Pediatric Childcare & Wellness
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By the time they're 9 months old, most babies have developed the fine motor skills — the small, precise movements — needed to pick up small pieces of food and feed themselves.
Allow your child to self-feed as much as possible, though you'll still be helping out by spoon-feeding cereal and other important dietary elements. Encouraging finger feeding helps your child learn about textures and independence. If you have not already done so, it is time to introduce table/finger foods. Do not limit your baby to just Gerber puffs.
By 9 months, most babies are ready to try table food and should be able to try many of the things that you eat. Here are some suggestions.
- Zucchini, carrots, potatoes, sweet potatoes, beans, or other well-cooked veggies.
- Pieces of ripe banana, soft pears or peaches, and cooked apples
- Well-cooked pasta
- Dry cereals and crackers such as cheerios, graham crackers, & ritz crackers. Ask yourself, does it melt in the mouth? Some dry cereals and crackers that are light and flaky will melt in the mouth.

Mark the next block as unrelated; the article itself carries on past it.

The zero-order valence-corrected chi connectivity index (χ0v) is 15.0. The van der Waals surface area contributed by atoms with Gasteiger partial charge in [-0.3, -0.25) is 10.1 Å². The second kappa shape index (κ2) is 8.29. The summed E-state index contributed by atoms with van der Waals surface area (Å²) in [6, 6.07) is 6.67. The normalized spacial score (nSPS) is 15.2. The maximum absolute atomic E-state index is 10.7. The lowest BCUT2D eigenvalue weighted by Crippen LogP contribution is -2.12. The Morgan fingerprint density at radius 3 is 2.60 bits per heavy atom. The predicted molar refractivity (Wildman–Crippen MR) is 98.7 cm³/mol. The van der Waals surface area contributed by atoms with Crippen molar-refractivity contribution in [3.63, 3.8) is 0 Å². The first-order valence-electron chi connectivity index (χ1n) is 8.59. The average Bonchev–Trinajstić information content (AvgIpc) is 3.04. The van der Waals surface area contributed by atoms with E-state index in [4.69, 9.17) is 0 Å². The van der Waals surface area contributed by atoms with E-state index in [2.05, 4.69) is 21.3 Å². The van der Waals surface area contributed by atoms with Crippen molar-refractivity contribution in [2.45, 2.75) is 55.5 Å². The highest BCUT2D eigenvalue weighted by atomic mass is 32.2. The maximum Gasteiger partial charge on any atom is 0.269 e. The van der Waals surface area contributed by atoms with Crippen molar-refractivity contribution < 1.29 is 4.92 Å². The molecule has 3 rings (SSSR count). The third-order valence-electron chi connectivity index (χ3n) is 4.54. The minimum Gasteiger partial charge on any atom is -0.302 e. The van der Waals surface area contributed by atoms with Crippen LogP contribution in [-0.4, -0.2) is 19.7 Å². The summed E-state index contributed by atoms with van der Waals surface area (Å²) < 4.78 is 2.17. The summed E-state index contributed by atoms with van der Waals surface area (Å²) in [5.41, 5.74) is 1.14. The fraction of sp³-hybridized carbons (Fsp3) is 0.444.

- Shredded cheeses and cottage cheese
- Small pieces of soft, cooked beef and chicken are other good choices
Food should be cut into small pieces. The sizes will vary depending on the food's texture. You should avoid the following foods that can be choking hazards.
- Pieces of raw vegetables or hard fruits
- Whole grapes, berries, cherry or grape tomatoes (instead, peel and slice or cut in quarters)
- Raisins and other dried fruit
- Peanuts, nuts, and seeds
- Peanut butter and other nut or seed butters
- Whole hot dogs and sausages (peel and cut these in very small pieces)
- Untoasted bread, especially white bread that sticks together
- Chunks of cheese or meat
- Candy (hard candy, jelly beans, gummies, chewing gum)
- Popcorn, pretzels, corn chips, and other snack foods